Distance-dependent spillover of hydrogen
As it turned out, though, some chemical phenomena take place on an even smaller scale. One of these is the so-called hydrogen spillover effect, which the PSI and ETH researchers examined with their new model.
This effect contributes decisively to the efficiency of catalysis with hydrogen. It was discovered in 1964 but up to now could not be understood or visualised in detail. As a result, the circumstances under which it actually occurs remained controversial.
The team of Karim, Ekinci and van Bokhoven succeeded in analysing it for the first time with the precision needed: The hydrogen molecules split as soon as they encounter the platinum particle, and then the elemental hydrogen flows down the sides onto the support material. Then they spread out all around, the way water streams out of a spring. The hydrogen atoms meet the iron oxide particles and
reduce them to iron, as researchers put it.
We were able to prove that how far the hydrogen flows depends on the support material, Karim reports. The farther it flows, the more the spillover can contribute to the catalysis. If the support consists of aluminium oxide, for example, which itself cannot be reduced, the hydrogen flows no farther than 15 nanometres. With reducible titanium oxide, in contrast, it flows over the whole surface.
Clearly, for some support materials it is important how tightly the particles sit on them.
Advancing chemical science
Thus, with their new nanotechnology process, the PSI and ETH researchers have clarified the circumstances of the hydrogen spillover effect.
Our method rests on three pillars, says Jeroen van Bokhoven,
the nanofabrication of the model system, the precise measurement of the chemical reactions, and last but not least the theoretical modelling: In accordance with the experiments we were able to describe the process down to the molecular level. This, he suggests, could enable enormous advances in chemical science overall:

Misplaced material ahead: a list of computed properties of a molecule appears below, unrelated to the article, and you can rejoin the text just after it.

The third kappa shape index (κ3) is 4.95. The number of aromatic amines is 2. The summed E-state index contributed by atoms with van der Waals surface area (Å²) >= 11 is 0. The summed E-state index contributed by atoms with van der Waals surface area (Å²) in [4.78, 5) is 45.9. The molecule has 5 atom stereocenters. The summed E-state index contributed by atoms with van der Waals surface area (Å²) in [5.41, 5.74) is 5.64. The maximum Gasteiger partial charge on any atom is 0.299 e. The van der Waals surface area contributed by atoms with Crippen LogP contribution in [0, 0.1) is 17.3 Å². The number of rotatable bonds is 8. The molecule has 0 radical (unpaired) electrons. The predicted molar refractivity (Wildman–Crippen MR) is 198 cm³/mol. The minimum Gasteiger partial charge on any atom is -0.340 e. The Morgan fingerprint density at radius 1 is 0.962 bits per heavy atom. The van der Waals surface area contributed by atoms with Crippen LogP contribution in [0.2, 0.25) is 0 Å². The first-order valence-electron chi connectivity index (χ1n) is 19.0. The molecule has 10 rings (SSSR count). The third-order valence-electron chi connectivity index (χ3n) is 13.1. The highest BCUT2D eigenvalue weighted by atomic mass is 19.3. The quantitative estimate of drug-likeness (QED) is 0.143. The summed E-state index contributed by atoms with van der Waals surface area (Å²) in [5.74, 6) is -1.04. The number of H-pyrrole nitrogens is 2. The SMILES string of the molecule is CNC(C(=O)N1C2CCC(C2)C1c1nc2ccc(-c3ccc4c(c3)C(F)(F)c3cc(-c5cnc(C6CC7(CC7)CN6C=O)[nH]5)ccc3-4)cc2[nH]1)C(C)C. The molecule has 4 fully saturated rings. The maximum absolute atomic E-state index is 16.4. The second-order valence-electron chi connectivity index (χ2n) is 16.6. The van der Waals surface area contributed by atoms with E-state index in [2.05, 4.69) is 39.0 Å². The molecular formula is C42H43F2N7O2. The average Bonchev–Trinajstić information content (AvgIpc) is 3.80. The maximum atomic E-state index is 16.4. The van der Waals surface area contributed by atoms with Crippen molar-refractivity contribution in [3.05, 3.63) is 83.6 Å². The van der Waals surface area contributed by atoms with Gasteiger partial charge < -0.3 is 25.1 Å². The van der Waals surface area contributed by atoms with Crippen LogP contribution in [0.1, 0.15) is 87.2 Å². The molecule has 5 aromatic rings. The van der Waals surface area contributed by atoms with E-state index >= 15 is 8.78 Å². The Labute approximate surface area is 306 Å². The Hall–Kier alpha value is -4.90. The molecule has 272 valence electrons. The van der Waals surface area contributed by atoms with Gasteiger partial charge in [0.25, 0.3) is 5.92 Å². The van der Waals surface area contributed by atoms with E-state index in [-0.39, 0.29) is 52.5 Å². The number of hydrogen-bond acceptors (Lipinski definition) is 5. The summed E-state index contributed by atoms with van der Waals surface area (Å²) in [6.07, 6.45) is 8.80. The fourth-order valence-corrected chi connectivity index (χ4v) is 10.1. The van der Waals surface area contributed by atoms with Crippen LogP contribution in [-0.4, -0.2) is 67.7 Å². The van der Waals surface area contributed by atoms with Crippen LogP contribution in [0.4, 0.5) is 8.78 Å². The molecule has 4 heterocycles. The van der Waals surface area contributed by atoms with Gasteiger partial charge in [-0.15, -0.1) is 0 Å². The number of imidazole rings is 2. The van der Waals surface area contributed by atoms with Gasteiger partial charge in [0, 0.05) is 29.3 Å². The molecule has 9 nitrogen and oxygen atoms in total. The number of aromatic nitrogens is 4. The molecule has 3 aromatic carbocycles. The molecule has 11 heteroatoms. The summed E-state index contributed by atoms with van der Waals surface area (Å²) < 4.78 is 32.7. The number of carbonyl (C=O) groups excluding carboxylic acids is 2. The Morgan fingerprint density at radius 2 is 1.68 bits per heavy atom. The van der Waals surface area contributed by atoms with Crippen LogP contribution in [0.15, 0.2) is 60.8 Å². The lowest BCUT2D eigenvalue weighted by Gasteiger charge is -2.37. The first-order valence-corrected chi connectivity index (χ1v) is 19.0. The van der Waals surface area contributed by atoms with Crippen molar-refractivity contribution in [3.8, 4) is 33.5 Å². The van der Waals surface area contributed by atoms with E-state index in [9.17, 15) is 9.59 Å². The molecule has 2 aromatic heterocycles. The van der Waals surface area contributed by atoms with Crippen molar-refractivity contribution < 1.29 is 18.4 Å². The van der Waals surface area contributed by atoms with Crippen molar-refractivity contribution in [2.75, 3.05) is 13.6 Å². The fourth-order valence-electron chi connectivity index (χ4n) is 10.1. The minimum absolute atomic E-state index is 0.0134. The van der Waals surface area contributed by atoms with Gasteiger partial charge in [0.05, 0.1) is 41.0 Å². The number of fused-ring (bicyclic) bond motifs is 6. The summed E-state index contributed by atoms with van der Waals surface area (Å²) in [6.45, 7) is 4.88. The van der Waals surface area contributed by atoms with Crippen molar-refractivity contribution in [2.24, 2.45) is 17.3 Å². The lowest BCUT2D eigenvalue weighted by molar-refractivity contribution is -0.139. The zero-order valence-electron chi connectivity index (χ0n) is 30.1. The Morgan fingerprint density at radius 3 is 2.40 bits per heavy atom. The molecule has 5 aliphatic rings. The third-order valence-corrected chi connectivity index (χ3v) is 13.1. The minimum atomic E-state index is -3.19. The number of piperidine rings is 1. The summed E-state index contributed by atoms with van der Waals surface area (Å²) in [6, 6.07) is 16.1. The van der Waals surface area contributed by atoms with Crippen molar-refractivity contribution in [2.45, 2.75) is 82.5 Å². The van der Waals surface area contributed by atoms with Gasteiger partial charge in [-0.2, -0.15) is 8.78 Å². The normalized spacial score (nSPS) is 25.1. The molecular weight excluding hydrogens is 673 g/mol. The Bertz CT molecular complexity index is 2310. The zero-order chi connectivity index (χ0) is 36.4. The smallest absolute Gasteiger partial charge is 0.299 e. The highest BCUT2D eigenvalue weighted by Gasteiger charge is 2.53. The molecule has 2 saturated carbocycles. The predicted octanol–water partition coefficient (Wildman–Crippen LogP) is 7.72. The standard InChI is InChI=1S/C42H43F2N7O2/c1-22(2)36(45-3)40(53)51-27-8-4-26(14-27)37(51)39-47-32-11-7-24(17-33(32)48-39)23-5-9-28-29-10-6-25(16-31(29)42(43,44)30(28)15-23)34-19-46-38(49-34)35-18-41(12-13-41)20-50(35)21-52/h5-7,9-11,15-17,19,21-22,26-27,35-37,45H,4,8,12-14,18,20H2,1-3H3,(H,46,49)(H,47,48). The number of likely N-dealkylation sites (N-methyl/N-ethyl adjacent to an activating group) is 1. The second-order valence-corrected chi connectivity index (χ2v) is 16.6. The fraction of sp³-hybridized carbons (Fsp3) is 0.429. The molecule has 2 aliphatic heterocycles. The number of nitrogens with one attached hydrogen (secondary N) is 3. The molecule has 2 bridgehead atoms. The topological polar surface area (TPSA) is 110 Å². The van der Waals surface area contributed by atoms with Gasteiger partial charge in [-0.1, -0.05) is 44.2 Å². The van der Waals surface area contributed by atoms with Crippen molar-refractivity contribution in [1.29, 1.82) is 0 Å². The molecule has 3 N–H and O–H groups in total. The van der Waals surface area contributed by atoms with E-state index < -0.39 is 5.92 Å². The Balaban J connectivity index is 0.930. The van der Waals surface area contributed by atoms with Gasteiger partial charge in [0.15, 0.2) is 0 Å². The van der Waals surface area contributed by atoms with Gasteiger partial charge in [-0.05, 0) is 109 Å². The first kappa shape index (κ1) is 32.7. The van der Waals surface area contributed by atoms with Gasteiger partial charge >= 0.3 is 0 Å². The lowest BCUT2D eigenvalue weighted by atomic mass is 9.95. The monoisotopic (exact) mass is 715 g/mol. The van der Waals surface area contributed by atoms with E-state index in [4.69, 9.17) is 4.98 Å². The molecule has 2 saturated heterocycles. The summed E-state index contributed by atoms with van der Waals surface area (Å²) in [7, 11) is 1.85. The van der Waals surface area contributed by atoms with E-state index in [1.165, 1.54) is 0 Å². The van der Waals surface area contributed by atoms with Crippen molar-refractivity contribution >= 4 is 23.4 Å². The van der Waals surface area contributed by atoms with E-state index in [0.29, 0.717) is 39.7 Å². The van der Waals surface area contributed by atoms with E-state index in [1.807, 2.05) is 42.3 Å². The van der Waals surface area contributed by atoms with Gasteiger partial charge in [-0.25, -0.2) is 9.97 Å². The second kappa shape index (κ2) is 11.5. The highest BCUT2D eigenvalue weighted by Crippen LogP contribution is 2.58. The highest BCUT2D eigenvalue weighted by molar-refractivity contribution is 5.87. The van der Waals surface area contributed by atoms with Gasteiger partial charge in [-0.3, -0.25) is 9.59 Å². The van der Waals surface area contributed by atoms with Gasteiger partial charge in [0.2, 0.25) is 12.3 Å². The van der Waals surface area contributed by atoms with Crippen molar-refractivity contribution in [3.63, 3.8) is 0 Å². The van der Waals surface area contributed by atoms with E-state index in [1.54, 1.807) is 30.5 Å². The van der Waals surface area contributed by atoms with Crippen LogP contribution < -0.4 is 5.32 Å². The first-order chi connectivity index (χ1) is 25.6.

With this we are opening up a whole new dimension for the investigation and understanding of catalytic processes. And with this understanding, industrial production processes can be optimised in a much more targeted way.
Text: Jan Berndorff
BackgroundIn the chemical industry, catalysis is indispensable. Around 80 percent of all chemical products rely on it. Reactions between substances are triggered or accelerated by an additional substance, the catalyst. Catalysis is necessary for the production of synthetic materials, alcohol, acids, fuel, and fertilisers. It is also at work when the catalytic converter in an automobile transforms a large portion of the harmful exhaust gases into less harmful gases or when alternative energy is stored in the form of hydrogen. Most common is the so-called
heterogeneouscatalysis, meaning that the catalyst and the reacting substances are in different physical states. In most cases the catalyst is solid and is spread over the surface of a support material. The reacting agents are gaseous or liquid. Catalysis is also widespread in nature. For example, cut apples or pears turn brown because enzymes work as biocatalysts and let oxygen in the air react with the pulp of the fruit. Respiration, photosynthesis, and extracting energy from food also involve catalytic processes. Without this basic principle our whole organism — and that of other living things — simply would not work.
The Paul Scherrer Institute PSI develops, builds and operates large, complex research facilities and makes them available to the national and international research community. The institute's own key research priorities are in the fields of matter and materials, energy and environment and human health. PSI is committed to the training of future generations. Therefore about one quarter of our staff are post-docs, post-graduates or apprentices. Altogether PSI employs 2000 people, thus being the largest research institute in Switzerland. The annual budget amounts to approximately CHF 370 million. PSI is part of the ETH Domain, with the other members being the two Swiss Federal Institutes of Technology, ETH Zurich and EPFL Lausanne, as well as Eawag (Swiss Federal Institute of Aquatic Science and Technology), Empa (Swiss Federal Laboratories for Materials Science and Technology) and WSL (Swiss Federal Institute for Forest, Snow and Landscape Research).
(Last updated in May 2016)